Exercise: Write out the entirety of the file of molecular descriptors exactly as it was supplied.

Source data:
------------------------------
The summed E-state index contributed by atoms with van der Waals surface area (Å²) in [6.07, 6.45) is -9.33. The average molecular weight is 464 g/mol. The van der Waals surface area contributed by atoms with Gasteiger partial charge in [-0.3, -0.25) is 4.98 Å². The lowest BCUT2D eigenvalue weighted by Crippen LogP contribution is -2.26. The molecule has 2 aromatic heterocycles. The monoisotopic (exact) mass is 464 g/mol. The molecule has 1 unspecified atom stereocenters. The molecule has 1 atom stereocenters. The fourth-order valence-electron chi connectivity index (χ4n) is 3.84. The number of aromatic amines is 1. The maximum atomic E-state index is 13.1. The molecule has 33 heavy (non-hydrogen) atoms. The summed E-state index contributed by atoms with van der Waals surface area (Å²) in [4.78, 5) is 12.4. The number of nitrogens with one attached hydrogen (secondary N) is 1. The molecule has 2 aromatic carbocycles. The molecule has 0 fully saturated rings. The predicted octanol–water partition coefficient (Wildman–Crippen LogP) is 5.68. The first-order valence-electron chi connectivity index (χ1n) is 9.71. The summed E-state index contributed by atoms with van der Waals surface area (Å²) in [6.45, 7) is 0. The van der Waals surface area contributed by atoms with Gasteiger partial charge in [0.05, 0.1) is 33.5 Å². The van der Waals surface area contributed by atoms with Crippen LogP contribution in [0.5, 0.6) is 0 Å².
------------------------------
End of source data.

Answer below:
The summed E-state index contributed by atoms with van der Waals surface area (Å²) in [6.07, 6.45) is -9.33. The average molecular weight is 464 g/mol. The van der Waals surface area contributed by atoms with Gasteiger partial charge in [-0.3, -0.25) is 4.98 Å². The lowest BCUT2D eigenvalue weighted by Crippen LogP contribution is -2.26. The molecule has 2 aromatic heterocycles. The monoisotopic (exact) mass is 464 g/mol. The molecule has 1 unspecified atom stereocenters. The molecule has 1 atom stereocenters. The fourth-order valence-electron chi connectivity index (χ4n) is 3.84. The number of aromatic amines is 1. The maximum atomic E-state index is 13.1. The molecule has 33 heavy (non-hydrogen) atoms. The summed E-state index contributed by atoms with van der Waals surface area (Å²) in [4.78, 5) is 12.4. The number of nitrogens with one attached hydrogen (secondary N) is 1. The molecule has 2 aromatic carbocycles. The molecule has 0 fully saturated rings. The predicted octanol–water partition coefficient (Wildman–Crippen LogP) is 5.68. The first-order valence-electron chi connectivity index (χ1n) is 9.71. The summed E-state index contributed by atoms with van der Waals surface area (Å²) in [6.45, 7) is 0. The van der Waals surface area contributed by atoms with Gasteiger partial charge in [0.05, 0.1) is 33.5 Å². The van der Waals surface area contributed by atoms with Crippen LogP contribution in [0.5, 0.6) is 0 Å².